New grandpa. Married 35 great years. Drink Batch 19,Tsing Tao, and Bohemia. Read Card, King, Hobb, Sawyer, Sci-Fi, Historical Fiction.
While listening, I thought two things, it must have been written in the 70's and that it was written for a movie. It was actually published in 1988 and it did start out as a script. The book has a sort of Ira Levine feel do it. Most of the scary happens toward the end and by today's scary, gory books, it is not that scary. It does build to a pretty good climax and from chapter 23 on it really gets good.
At first I thought the main character a little silly, since he did not believe in the supernatural, but did believe in the paranormal and telepathy. By the end this makes more since and I can not explain without giving away the plot.
I normally would not read another book by the author if the first book is only worth three stars, but in reading Herbert's bio, it sounds like his very first book Rats, might have been his best and pretty good by today's standard. He was criticized for it being too gory and too negative about London slums.
When I want really scary I turn to the three K's, King, Koontz and Kilborn.
While others are thinking about what to do, Joe Ledger is getting it done. If you take a second to think, Joe will kick your ass, he pulls no punches, he is balls out all the way.
The book is funnier then a John Scalzi novel, Scarier then Stephen King and weirder then Dean Koontz.
The Department of Military Science, seems to be the action side of the X-Files. It is run by Mr Church, but who is Mr. Church? People used to say Who is John Gault, but now they will be saying Who is Mr. Church?
Don't get me wrong this is no comic book fluff, this is well-written stuff. Some say it is not literature, but I dare you to say that in front of John Maberry. He even knows how to use chapters, something that seems to confuse most modern Science Fiction writers.
This is the best book I have listened to since I started listening and that is hundreds of books.
Ray Porter does an excellent, excellent job. If I could give Seven Stars I would give it to him.
IT WAS A SHALLOW EMOTION FEELING SORRY
If you have watched the movie this is nothing like it. King kind of mentions that he did not care for the movie, he also did not like the movie Shinning. I believe in both cases the directors did what they needed to make the books popular for Movies. So, the movies are good and the books are good, but they differ in many ways.
SH@T IN YOUR BOOT AND EAT IT.
This is a dark Orwellian type of book. It is very Liberal in it's political views. The United States has gone to Hell in a hand basket. The air is so polluted by large corporations that children are dying from cancers and other diseases that are pollution related. Their is a large divide between the haves and the have nots. The poor have no medical insurance and they are starving. The cops are corrupt, mean and are always calling the people maggots. THE POOR ALWAYS HAVE ITCHY A##HOLES.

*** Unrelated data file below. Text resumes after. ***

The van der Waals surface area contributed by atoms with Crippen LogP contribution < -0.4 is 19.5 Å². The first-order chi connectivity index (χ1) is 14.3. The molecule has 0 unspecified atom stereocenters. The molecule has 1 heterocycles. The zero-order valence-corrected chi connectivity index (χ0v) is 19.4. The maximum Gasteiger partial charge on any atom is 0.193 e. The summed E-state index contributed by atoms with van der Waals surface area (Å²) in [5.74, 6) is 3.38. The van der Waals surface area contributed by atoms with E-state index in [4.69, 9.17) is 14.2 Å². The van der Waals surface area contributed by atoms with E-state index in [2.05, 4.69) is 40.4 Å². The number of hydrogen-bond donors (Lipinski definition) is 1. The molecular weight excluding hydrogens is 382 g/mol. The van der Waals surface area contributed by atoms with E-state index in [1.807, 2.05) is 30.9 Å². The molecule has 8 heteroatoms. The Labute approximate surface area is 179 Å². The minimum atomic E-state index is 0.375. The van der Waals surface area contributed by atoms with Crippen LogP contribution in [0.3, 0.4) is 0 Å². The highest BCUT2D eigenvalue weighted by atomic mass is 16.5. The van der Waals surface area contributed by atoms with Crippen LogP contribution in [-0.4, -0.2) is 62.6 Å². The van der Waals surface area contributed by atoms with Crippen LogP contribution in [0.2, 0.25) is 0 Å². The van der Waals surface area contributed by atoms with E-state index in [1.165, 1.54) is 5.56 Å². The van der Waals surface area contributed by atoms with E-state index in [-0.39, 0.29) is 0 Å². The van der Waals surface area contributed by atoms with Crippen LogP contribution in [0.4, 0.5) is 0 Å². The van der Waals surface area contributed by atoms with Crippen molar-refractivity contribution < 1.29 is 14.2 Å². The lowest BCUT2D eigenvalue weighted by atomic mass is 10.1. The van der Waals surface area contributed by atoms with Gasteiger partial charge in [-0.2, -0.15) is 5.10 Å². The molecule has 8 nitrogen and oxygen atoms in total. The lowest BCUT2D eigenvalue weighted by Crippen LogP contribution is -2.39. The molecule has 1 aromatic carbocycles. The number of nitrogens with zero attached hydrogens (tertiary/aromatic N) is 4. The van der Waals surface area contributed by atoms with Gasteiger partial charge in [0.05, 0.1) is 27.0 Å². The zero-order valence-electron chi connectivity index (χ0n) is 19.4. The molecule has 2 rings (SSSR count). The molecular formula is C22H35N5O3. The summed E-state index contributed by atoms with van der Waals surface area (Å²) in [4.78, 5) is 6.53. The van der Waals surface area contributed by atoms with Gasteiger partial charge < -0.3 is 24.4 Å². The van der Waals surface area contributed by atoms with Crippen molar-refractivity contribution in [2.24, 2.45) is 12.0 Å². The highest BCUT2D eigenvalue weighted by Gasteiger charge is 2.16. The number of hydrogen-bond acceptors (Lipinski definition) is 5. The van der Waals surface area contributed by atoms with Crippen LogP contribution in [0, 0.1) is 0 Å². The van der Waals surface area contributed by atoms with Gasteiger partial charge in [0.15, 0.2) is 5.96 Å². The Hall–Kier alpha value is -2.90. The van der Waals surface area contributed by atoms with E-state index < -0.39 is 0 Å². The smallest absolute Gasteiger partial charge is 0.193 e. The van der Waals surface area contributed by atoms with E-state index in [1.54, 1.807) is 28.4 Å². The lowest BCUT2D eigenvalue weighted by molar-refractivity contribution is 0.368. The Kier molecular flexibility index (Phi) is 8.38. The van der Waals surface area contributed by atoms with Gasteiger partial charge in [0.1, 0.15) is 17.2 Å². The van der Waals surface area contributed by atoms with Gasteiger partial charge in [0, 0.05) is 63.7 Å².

All that said, I love the book, love King and love King as Bachman. Long before their was a Survivor or nothing on TV, but reality shows, King had predicted that we would be watching game shows in which real people, put their lives on the line for money. I like the main character, who despite the situations he is thrown in, remains defiant. I agree with some others that more could have been done with the game itself and with the hunters. If you read a lot of King, then you know he is more interested in making social statements then in scary books. He has a reputation for the scary, but most of his books are character driven with scary as the backdrop. He usually has a message and it us usually liberal. When they make the movies they take out the message for scary effects. Read the book and watch the movies, you will like both.
Gen-Xer, software engineer, and lifelong avid reader. Soft spots for sci-fi, fantasy, and history, but I'll read anything good.
If you're looking for entertaining, competently-written escapist fantasy, you could do worse than the Warded Man. As might be expected in a book where bestial demons rise out of the ground every night to terrorize human beings protected by fragile magic wards, there's not a whole lot of subtlety to either the characters or the writing, but I found the story engrossing nonetheless. Brett confidently draws the reader into the fine details of his three protagonists' lives, gradually adding twists and internal conflicts as they grow from childhood, and I found myself staying awake "just one more chapter". The world reminded me a bit of Stephen King's The Wizard and the Glass, with its part medieval, part Wild West, and part post-apocalypse setting, though the mix here leans more towards the former.
Yeah, the book has its flaws. The prose can be adverb-heavy, the side characters are a little exaggerated, and the demons themselves have all the personality of monsters from the computer game DOOM. (On a side note, some readers have also complained about the rape scenes, but I didn't find the author's choice to include them objectionable -- I thought they fit in with the harshness of the novel's world.)
But, overall, I found The Warded Man an enjoyable read and got sucked into the book's world. I liked the conflicted central characters and the portrayal of human society in uneasy coexistence with an ever-present (if mindless) supernatural threat. Usually, I don't mention the audiobook experience, but, in this case, the narrator, whose voice was perfect for this kind of tale, probably added something. Give it a shot. I immediately downloaded the sequel upon finishing.